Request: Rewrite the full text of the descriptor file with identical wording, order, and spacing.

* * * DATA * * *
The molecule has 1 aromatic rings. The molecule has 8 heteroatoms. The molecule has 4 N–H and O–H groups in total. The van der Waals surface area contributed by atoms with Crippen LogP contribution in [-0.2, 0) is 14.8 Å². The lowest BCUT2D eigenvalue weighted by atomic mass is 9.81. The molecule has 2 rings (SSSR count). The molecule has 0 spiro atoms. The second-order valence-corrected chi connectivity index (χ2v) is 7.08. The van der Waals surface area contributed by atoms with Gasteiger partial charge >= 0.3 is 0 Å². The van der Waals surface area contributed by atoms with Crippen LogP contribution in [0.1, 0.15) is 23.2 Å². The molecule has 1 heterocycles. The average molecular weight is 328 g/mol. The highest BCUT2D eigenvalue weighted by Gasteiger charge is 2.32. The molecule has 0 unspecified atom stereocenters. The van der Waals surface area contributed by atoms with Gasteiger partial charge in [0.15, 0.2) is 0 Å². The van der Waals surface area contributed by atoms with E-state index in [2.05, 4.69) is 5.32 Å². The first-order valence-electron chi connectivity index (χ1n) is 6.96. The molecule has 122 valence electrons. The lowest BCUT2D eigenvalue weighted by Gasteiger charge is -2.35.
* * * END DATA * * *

The molecule has 1 aromatic rings. The molecule has 8 heteroatoms. The molecule has 4 N–H and O–H groups in total. The van der Waals surface area contributed by atoms with Crippen LogP contribution in [-0.2, 0) is 14.8 Å². The lowest BCUT2D eigenvalue weighted by atomic mass is 9.81. The molecule has 2 rings (SSSR count). The molecule has 0 spiro atoms. The second-order valence-corrected chi connectivity index (χ2v) is 7.08. The van der Waals surface area contributed by atoms with Gasteiger partial charge >= 0.3 is 0 Å². The van der Waals surface area contributed by atoms with Crippen LogP contribution in [0.1, 0.15) is 23.2 Å². The molecule has 1 heterocycles. The average molecular weight is 328 g/mol. The highest BCUT2D eigenvalue weighted by Gasteiger charge is 2.32. The molecule has 0 unspecified atom stereocenters. The van der Waals surface area contributed by atoms with Gasteiger partial charge in [0.15, 0.2) is 0 Å². The van der Waals surface area contributed by atoms with E-state index in [2.05, 4.69) is 5.32 Å². The first-order valence-electron chi connectivity index (χ1n) is 6.96. The molecule has 122 valence electrons. The lowest BCUT2D eigenvalue weighted by Gasteiger charge is -2.35.